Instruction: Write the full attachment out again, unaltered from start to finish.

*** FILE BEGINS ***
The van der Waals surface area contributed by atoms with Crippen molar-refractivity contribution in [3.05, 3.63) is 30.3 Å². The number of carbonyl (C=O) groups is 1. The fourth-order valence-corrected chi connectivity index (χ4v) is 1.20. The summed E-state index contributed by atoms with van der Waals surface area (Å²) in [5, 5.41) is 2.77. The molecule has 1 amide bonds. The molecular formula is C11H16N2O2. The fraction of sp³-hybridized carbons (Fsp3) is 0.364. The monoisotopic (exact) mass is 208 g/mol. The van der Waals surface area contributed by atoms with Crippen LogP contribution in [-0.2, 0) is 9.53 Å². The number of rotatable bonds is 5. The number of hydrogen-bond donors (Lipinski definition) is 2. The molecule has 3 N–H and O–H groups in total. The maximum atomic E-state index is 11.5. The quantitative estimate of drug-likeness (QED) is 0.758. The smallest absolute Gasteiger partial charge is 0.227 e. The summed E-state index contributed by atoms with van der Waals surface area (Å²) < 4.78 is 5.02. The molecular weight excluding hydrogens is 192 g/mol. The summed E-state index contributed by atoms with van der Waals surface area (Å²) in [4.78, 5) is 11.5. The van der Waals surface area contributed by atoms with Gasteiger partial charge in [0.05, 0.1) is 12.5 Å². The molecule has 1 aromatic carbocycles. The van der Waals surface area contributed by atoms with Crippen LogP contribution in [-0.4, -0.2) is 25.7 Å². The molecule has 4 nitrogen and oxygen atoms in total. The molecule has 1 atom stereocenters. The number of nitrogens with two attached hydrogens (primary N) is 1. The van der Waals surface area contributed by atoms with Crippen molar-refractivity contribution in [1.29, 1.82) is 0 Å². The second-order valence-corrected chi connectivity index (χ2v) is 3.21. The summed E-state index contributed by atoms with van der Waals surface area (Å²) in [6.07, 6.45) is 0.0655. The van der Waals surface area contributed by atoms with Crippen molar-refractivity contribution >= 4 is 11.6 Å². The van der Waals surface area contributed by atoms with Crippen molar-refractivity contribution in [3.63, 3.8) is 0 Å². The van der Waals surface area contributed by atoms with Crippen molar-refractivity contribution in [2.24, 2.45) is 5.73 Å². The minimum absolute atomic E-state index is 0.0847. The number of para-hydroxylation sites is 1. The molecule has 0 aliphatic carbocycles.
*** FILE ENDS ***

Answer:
The van der Waals surface area contributed by atoms with Crippen molar-refractivity contribution in [3.05, 3.63) is 30.3 Å². The number of carbonyl (C=O) groups is 1. The fourth-order valence-corrected chi connectivity index (χ4v) is 1.20. The summed E-state index contributed by atoms with van der Waals surface area (Å²) in [5, 5.41) is 2.77. The molecule has 1 amide bonds. The molecular formula is C11H16N2O2. The fraction of sp³-hybridized carbons (Fsp3) is 0.364. The monoisotopic (exact) mass is 208 g/mol. The van der Waals surface area contributed by atoms with Crippen LogP contribution in [-0.2, 0) is 9.53 Å². The number of rotatable bonds is 5. The number of hydrogen-bond donors (Lipinski definition) is 2. The molecule has 3 N–H and O–H groups in total. The maximum atomic E-state index is 11.5. The quantitative estimate of drug-likeness (QED) is 0.758. The smallest absolute Gasteiger partial charge is 0.227 e. The summed E-state index contributed by atoms with van der Waals surface area (Å²) < 4.78 is 5.02. The molecular weight excluding hydrogens is 192 g/mol. The summed E-state index contributed by atoms with van der Waals surface area (Å²) in [4.78, 5) is 11.5. The van der Waals surface area contributed by atoms with Gasteiger partial charge in [0.05, 0.1) is 12.5 Å². The molecule has 1 aromatic carbocycles. The van der Waals surface area contributed by atoms with Crippen LogP contribution in [-0.4, -0.2) is 25.7 Å². The molecule has 4 nitrogen and oxygen atoms in total. The molecule has 1 atom stereocenters. The number of nitrogens with two attached hydrogens (primary N) is 1. The van der Waals surface area contributed by atoms with Crippen molar-refractivity contribution in [1.29, 1.82) is 0 Å². The second-order valence-corrected chi connectivity index (χ2v) is 3.21. The summed E-state index contributed by atoms with van der Waals surface area (Å²) in [6.07, 6.45) is 0.0655. The van der Waals surface area contributed by atoms with Crippen molar-refractivity contribution >= 4 is 11.6 Å². The van der Waals surface area contributed by atoms with Crippen molar-refractivity contribution in [3.63, 3.8) is 0 Å². The van der Waals surface area contributed by atoms with Crippen molar-refractivity contribution in [2.24, 2.45) is 5.73 Å². The minimum absolute atomic E-state index is 0.0847. The number of para-hydroxylation sites is 1. The molecule has 0 aliphatic carbocycles.